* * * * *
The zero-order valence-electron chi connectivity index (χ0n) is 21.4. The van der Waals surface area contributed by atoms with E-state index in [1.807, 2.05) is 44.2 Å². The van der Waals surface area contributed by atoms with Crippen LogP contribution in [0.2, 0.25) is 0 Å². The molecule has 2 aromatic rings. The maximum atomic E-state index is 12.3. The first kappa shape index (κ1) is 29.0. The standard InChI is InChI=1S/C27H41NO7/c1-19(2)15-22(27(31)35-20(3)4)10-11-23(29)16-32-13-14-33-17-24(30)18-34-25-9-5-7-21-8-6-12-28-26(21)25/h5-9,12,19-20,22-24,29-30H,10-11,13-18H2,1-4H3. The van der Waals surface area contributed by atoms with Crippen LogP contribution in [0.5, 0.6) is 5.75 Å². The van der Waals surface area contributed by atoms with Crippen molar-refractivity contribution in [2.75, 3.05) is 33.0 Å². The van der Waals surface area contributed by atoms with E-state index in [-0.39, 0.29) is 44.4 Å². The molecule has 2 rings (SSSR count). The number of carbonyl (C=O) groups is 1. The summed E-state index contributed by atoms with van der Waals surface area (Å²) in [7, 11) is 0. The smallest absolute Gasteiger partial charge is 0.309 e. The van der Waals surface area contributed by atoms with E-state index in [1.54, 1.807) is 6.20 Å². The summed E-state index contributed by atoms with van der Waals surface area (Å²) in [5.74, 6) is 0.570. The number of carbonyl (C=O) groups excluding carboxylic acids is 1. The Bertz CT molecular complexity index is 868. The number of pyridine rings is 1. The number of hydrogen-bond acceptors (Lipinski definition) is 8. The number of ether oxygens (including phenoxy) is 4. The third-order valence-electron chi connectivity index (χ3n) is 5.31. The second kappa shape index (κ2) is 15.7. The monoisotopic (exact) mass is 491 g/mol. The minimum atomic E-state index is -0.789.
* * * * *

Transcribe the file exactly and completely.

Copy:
The zero-order valence-electron chi connectivity index (χ0n) is 21.4. The van der Waals surface area contributed by atoms with E-state index in [1.807, 2.05) is 44.2 Å². The van der Waals surface area contributed by atoms with Crippen LogP contribution in [0.2, 0.25) is 0 Å². The molecule has 2 aromatic rings. The maximum atomic E-state index is 12.3. The first kappa shape index (κ1) is 29.0. The standard InChI is InChI=1S/C27H41NO7/c1-19(2)15-22(27(31)35-20(3)4)10-11-23(29)16-32-13-14-33-17-24(30)18-34-25-9-5-7-21-8-6-12-28-26(21)25/h5-9,12,19-20,22-24,29-30H,10-11,13-18H2,1-4H3. The van der Waals surface area contributed by atoms with Crippen LogP contribution in [0.5, 0.6) is 5.75 Å². The van der Waals surface area contributed by atoms with Crippen molar-refractivity contribution in [2.75, 3.05) is 33.0 Å². The van der Waals surface area contributed by atoms with E-state index in [-0.39, 0.29) is 44.4 Å². The molecule has 2 rings (SSSR count). The number of carbonyl (C=O) groups is 1. The summed E-state index contributed by atoms with van der Waals surface area (Å²) in [7, 11) is 0. The smallest absolute Gasteiger partial charge is 0.309 e. The van der Waals surface area contributed by atoms with E-state index in [1.54, 1.807) is 6.20 Å². The summed E-state index contributed by atoms with van der Waals surface area (Å²) in [5.74, 6) is 0.570. The number of carbonyl (C=O) groups excluding carboxylic acids is 1. The Bertz CT molecular complexity index is 868. The number of pyridine rings is 1. The number of hydrogen-bond acceptors (Lipinski definition) is 8. The number of ether oxygens (including phenoxy) is 4. The third-order valence-electron chi connectivity index (χ3n) is 5.31. The second kappa shape index (κ2) is 15.7. The monoisotopic (exact) mass is 491 g/mol. The minimum atomic E-state index is -0.789.